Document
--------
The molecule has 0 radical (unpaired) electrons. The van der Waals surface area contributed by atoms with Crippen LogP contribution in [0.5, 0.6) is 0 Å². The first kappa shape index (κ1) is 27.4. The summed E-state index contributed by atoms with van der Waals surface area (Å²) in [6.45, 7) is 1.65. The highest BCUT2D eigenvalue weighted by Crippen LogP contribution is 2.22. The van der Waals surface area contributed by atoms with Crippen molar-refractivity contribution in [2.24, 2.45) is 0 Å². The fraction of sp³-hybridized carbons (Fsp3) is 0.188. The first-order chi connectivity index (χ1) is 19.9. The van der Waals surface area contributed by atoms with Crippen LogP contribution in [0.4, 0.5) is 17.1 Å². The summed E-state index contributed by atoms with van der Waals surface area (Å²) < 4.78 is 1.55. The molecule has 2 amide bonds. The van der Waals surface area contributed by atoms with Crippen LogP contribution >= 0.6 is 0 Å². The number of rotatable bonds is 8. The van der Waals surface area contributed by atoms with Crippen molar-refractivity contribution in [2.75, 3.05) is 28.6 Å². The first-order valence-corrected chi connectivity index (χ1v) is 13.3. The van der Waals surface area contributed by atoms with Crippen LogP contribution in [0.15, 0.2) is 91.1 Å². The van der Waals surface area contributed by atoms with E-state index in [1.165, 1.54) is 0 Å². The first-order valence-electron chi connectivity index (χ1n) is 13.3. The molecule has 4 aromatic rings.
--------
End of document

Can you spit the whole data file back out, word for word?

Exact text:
The molecule has 0 radical (unpaired) electrons. The van der Waals surface area contributed by atoms with Crippen LogP contribution in [0.5, 0.6) is 0 Å². The first kappa shape index (κ1) is 27.4. The summed E-state index contributed by atoms with van der Waals surface area (Å²) in [6.45, 7) is 1.65. The highest BCUT2D eigenvalue weighted by Crippen LogP contribution is 2.22. The van der Waals surface area contributed by atoms with Crippen molar-refractivity contribution in [2.24, 2.45) is 0 Å². The fraction of sp³-hybridized carbons (Fsp3) is 0.188. The first-order chi connectivity index (χ1) is 19.9. The van der Waals surface area contributed by atoms with Crippen LogP contribution in [0.4, 0.5) is 17.1 Å². The summed E-state index contributed by atoms with van der Waals surface area (Å²) < 4.78 is 1.55. The molecule has 2 amide bonds. The van der Waals surface area contributed by atoms with Crippen LogP contribution >= 0.6 is 0 Å². The number of rotatable bonds is 8. The van der Waals surface area contributed by atoms with Crippen molar-refractivity contribution in [2.75, 3.05) is 28.6 Å². The first-order valence-corrected chi connectivity index (χ1v) is 13.3. The van der Waals surface area contributed by atoms with Crippen LogP contribution in [0.15, 0.2) is 91.1 Å². The van der Waals surface area contributed by atoms with E-state index in [1.165, 1.54) is 0 Å². The first-order valence-electron chi connectivity index (χ1n) is 13.3. The molecule has 4 aromatic rings.